Guess what this guy thinks about diversity training.
Guess what this guy thinks about diversity training. Screengrab from TVW

On Wednesday afternoon the Washington State Senate passed a bill, sponsored by Sen. Mona Das, that ultimately requires teachers and school board directors to spend one of their three mandated Professional Learning Days training up on "equity, diversity, inclusion, and anti-racism."

If you're like me, you might think that 2021 seems like a little late in the history of the state to get that sort of language into teacher-training laws, but once you remember that people such as Republican State Senators Jim McCune and Keith Wagoner exist, these sorts of mysteries clear up pretty quickly.

During debate on the semi-virtual Senate floor, Sen. Wagoner, who once described adversity as "a gift" for struggling students, led off his amendment proposal with the following sentence: "When we try to focus on groups in equity, we inevitably leave somebody out...."

You can go ahead and guess who he thinks we're leaving out. That's right, Wagoner said he thinks equity training leaves out "the rural and unserved." And when he reached for a single example of a "rural and unserved" person, who do you think came to mind? If you answered, "his very own white self," then you should consider a career in psi ops.

Wagoner said during high school he lived in a two-room cabin without plumbing or electricity, which he said presented some "social challenges" at the time. And that sucks! Assuming his point is genuine for a moment, students should not face "social challenges" simply because educators might not understand the particular struggles experienced by families who live in cabins off the grid, even if those students have also said in the past that "adversity" is actually a gift.

But anti-racist training certainly includes rural and unserved people of color, who face the additional "social challenge" of living in a state with a disproportionally high number of white teachers. Wagoner later argued that the bill's attempt to dismantle institutional racism might present ideas that "communities may not be ready for yet," which makes me suspect his "rural and unserved" rainbow isn't as colorful as it should be.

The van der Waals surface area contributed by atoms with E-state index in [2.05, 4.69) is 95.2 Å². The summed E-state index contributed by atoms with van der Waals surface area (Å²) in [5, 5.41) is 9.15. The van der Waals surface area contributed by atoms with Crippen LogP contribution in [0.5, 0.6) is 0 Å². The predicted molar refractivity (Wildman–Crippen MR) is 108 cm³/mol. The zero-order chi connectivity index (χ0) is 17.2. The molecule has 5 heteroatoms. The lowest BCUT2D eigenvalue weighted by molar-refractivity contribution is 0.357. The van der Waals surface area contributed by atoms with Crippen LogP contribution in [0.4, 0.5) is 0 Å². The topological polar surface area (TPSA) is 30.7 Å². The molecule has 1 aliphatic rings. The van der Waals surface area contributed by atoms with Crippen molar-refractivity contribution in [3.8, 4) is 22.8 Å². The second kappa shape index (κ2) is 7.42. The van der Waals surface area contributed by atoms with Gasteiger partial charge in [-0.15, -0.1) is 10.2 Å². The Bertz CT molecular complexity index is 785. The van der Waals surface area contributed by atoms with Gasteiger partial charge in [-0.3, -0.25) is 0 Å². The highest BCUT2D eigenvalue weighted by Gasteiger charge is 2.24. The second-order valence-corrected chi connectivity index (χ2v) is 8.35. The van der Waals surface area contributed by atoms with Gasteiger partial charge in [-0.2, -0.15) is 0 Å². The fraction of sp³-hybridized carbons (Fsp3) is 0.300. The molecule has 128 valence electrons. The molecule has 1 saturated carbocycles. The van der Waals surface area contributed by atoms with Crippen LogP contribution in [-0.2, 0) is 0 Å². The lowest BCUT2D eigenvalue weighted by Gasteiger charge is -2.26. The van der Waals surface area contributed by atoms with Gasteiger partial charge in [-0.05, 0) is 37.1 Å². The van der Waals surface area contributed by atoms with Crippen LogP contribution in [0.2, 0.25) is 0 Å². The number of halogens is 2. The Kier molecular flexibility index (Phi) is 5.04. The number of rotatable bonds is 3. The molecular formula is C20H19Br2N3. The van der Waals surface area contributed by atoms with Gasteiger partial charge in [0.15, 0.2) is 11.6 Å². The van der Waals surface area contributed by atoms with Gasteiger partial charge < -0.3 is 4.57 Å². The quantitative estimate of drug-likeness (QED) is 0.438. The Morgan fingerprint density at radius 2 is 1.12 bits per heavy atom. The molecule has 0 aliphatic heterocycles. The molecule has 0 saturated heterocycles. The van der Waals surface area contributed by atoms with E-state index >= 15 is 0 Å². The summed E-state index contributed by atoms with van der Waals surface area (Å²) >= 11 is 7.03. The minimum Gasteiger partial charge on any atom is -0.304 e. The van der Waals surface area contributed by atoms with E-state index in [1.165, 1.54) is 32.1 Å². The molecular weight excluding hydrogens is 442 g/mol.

While Wagoner buried his reverse racism charge under a very thin layer of soil, newly elected Sen. McCune, a Republican who represents southern Pierce County, was a little more straightforward in an unhinged and yet also sort of sleepy rant.

McCune first said "racism shouldn't be tolerated in any circumstances" but then accused the equity training legislation of "going beyond that." Considering the context of the rest of his statement, I take that strange sentence to mean he thinks the bill isn't just racist against white people, as if that were possible, but also very bad in other ways.

McCune then expressed a yearning for the "time in our history when public schools and common schools were truly controlled by local control," back before "many years of humanistic teaching in our schools" led to "total control by state government."

I don't need any "rural and unserved" training to hear the segregationist overtones in McCune's nostalgia for a time before the late 1960s, when humanist pedagogies started becoming more popular. Of course, the fact that Washington's schools still remain segregated decades after Brown v. Board of Education ruled segregation unconstitutional is part of the reason why these sorts of equity training bills are necessary if totally insufficient to solve the problem.

Anyhow, McCune then slid ass-first down a slippery slope, arguing that the legislation would threaten "our liberties and God-given rights" and "destroy our religious freedom" and of course "turn children against their parents and against churches all across the state" while promoting a "negative, flawed history of our Constitution and our nation" that will "kill liberty as we know it today" partly due to the fact that equity training rests on the notion that there is "no truth in morality, or right or wrong." McCune added that he doesn't just think the bill is unconstitutional but also dangerous enough to "make a Republican form of government unstable," which is of course why he urged a "no" vote on the bill.

After McCune stopped puking up on his bib, a somewhat flustered Democratic Sen. Steve Hobbs spoke up about his personal experience with racist bullying as a kid, and about the need for the state and federal government to step in when local governments perpetuate institutional racism.

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"I know what racism is like. I've seen it. I witnessed it when 'Jap' was spray-painted on the road outside my home. I felt it as I felt the kicks and punches from other students coming off the bus. The bus driver did nothing. I felt ignored because teachers didn't realize the situation that was going on with me and others," he said.

"I wonder what would have happened to me had this bill been passed in the early '70s," he continued. "Maybe I wouldn't have had to suffer like that. Maybe I wouldn't have been beaten down so many times. Maybe I wouldn't have had a crowd of kids outside my house yelling, 'Jap, go home!' Maybe they wouldn't have surrounded my mom's car and harassed her while I was in it."

Seems worth a shot.